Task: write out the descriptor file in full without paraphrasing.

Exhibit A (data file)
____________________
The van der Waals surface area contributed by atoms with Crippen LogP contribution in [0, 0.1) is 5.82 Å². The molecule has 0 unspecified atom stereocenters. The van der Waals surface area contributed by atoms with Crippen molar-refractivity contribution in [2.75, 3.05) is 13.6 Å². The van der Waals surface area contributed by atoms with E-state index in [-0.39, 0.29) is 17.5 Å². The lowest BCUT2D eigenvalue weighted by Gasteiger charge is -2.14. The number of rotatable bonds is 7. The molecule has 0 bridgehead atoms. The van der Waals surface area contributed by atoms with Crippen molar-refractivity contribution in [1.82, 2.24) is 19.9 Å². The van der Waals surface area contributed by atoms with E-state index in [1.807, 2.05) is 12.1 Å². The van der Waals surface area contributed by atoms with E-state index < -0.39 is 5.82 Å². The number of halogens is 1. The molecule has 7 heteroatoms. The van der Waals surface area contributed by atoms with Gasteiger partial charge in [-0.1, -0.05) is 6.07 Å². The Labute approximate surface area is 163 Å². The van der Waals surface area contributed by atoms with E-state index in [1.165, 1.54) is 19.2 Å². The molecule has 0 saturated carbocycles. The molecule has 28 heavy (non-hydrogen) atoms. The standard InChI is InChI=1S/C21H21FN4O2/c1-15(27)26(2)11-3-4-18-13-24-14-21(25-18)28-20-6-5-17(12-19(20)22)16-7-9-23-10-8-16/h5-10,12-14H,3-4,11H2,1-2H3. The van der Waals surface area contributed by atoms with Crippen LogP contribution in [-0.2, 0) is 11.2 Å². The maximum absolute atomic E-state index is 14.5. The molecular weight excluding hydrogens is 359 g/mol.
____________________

The van der Waals surface area contributed by atoms with Crippen LogP contribution in [0, 0.1) is 5.82 Å². The molecule has 0 unspecified atom stereocenters. The van der Waals surface area contributed by atoms with Crippen molar-refractivity contribution in [2.75, 3.05) is 13.6 Å². The van der Waals surface area contributed by atoms with E-state index in [-0.39, 0.29) is 17.5 Å². The lowest BCUT2D eigenvalue weighted by Gasteiger charge is -2.14. The number of rotatable bonds is 7. The molecule has 0 bridgehead atoms. The van der Waals surface area contributed by atoms with Crippen molar-refractivity contribution in [1.82, 2.24) is 19.9 Å². The van der Waals surface area contributed by atoms with E-state index in [1.807, 2.05) is 12.1 Å². The van der Waals surface area contributed by atoms with E-state index < -0.39 is 5.82 Å². The number of halogens is 1. The molecule has 7 heteroatoms. The van der Waals surface area contributed by atoms with Gasteiger partial charge in [-0.1, -0.05) is 6.07 Å². The Labute approximate surface area is 163 Å². The van der Waals surface area contributed by atoms with E-state index in [1.165, 1.54) is 19.2 Å². The molecule has 0 saturated carbocycles. The molecule has 28 heavy (non-hydrogen) atoms. The standard InChI is InChI=1S/C21H21FN4O2/c1-15(27)26(2)11-3-4-18-13-24-14-21(25-18)28-20-6-5-17(12-19(20)22)16-7-9-23-10-8-16/h5-10,12-14H,3-4,11H2,1-2H3. The van der Waals surface area contributed by atoms with Crippen LogP contribution in [-0.2, 0) is 11.2 Å². The maximum absolute atomic E-state index is 14.5. The molecular weight excluding hydrogens is 359 g/mol.